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Why Your Brain Likes a Good Handshake

October 21, 2012, 6:15 PM

What's the Latest Development?

Advances in neuroscience are adding scientific support to long-held beliefs such as the importance of offering a warm and friendly handshake whenever we greet someone. According to new research involving the use of fMRI machines, the brain's "nucleus accumbens, which is a reward processing region, showed greater activity for Handshake than for No-handshake conditions"thus demonstrating a link to "the positive effect of handshake on social evaluation." The new research will be published in the December edition of the Journal of Cognitive Neuroscience.

What's the Big Idea?

Evolutionary biologists believe the handshake emerged as a friendly gesture because it shows that neither party is holding a weapon in their hand. Today, it seems that our ancestors' traditions still run deep. The recent study "found that [handshakes] not only increase the positive effect toward a favorable interaction, but they also diminish the impact of a negative impression. Many of our social interactions may go wrong for one reason or another, and a simple handshake preceding them can give us a boost and attenuate the negative impact of possible misunderstandings."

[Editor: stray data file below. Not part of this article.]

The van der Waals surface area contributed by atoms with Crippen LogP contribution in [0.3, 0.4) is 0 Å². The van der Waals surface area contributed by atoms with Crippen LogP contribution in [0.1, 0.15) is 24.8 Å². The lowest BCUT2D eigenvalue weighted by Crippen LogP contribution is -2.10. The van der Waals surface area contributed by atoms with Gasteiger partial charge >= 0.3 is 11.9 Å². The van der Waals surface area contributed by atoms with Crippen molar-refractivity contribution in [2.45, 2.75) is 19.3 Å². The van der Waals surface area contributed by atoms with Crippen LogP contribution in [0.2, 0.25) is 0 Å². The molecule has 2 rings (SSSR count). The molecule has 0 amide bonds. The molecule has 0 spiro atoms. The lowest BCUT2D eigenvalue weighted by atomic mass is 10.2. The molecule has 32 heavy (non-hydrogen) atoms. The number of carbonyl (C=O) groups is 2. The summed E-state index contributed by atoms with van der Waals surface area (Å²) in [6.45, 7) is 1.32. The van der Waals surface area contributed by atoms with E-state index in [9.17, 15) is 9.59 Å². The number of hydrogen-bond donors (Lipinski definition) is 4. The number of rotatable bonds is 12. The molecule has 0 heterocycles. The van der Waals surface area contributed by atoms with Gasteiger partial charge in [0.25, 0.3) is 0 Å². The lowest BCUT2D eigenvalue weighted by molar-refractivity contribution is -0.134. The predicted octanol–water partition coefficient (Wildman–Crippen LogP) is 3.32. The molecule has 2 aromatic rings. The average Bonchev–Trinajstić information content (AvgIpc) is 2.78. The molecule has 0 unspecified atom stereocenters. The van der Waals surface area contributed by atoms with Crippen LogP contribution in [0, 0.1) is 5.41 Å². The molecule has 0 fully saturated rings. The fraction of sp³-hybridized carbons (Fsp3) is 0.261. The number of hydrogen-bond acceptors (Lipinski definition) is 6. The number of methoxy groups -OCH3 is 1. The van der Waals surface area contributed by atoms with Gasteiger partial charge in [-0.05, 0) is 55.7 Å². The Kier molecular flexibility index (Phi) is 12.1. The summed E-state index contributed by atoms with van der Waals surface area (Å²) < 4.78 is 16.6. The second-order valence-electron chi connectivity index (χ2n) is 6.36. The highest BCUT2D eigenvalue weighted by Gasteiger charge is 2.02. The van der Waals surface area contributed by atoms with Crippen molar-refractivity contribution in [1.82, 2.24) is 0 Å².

Photo credit: Shutterstock.com



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